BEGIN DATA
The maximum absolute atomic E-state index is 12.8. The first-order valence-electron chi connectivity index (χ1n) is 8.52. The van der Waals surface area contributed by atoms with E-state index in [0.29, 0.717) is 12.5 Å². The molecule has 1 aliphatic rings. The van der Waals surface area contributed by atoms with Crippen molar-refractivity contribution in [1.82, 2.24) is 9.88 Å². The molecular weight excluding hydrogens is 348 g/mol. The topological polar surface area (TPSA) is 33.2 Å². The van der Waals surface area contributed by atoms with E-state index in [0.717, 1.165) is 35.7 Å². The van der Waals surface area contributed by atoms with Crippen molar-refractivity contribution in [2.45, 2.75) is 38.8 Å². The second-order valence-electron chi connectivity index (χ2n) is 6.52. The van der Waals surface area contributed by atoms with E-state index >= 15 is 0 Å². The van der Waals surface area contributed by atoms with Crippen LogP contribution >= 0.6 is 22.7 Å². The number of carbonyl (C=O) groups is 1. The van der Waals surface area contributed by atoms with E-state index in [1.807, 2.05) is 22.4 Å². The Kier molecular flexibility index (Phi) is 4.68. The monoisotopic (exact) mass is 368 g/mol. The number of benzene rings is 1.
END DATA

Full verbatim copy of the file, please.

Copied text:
The maximum absolute atomic E-state index is 12.8. The first-order valence-electron chi connectivity index (χ1n) is 8.52. The van der Waals surface area contributed by atoms with E-state index in [0.29, 0.717) is 12.5 Å². The molecule has 1 aliphatic rings. The van der Waals surface area contributed by atoms with Crippen molar-refractivity contribution in [1.82, 2.24) is 9.88 Å². The molecular weight excluding hydrogens is 348 g/mol. The topological polar surface area (TPSA) is 33.2 Å². The van der Waals surface area contributed by atoms with E-state index in [0.717, 1.165) is 35.7 Å². The van der Waals surface area contributed by atoms with Crippen molar-refractivity contribution in [2.45, 2.75) is 38.8 Å². The second-order valence-electron chi connectivity index (χ2n) is 6.52. The van der Waals surface area contributed by atoms with E-state index >= 15 is 0 Å². The van der Waals surface area contributed by atoms with Crippen LogP contribution >= 0.6 is 22.7 Å². The number of carbonyl (C=O) groups is 1. The van der Waals surface area contributed by atoms with E-state index in [1.807, 2.05) is 22.4 Å². The Kier molecular flexibility index (Phi) is 4.68. The monoisotopic (exact) mass is 368 g/mol. The number of benzene rings is 1.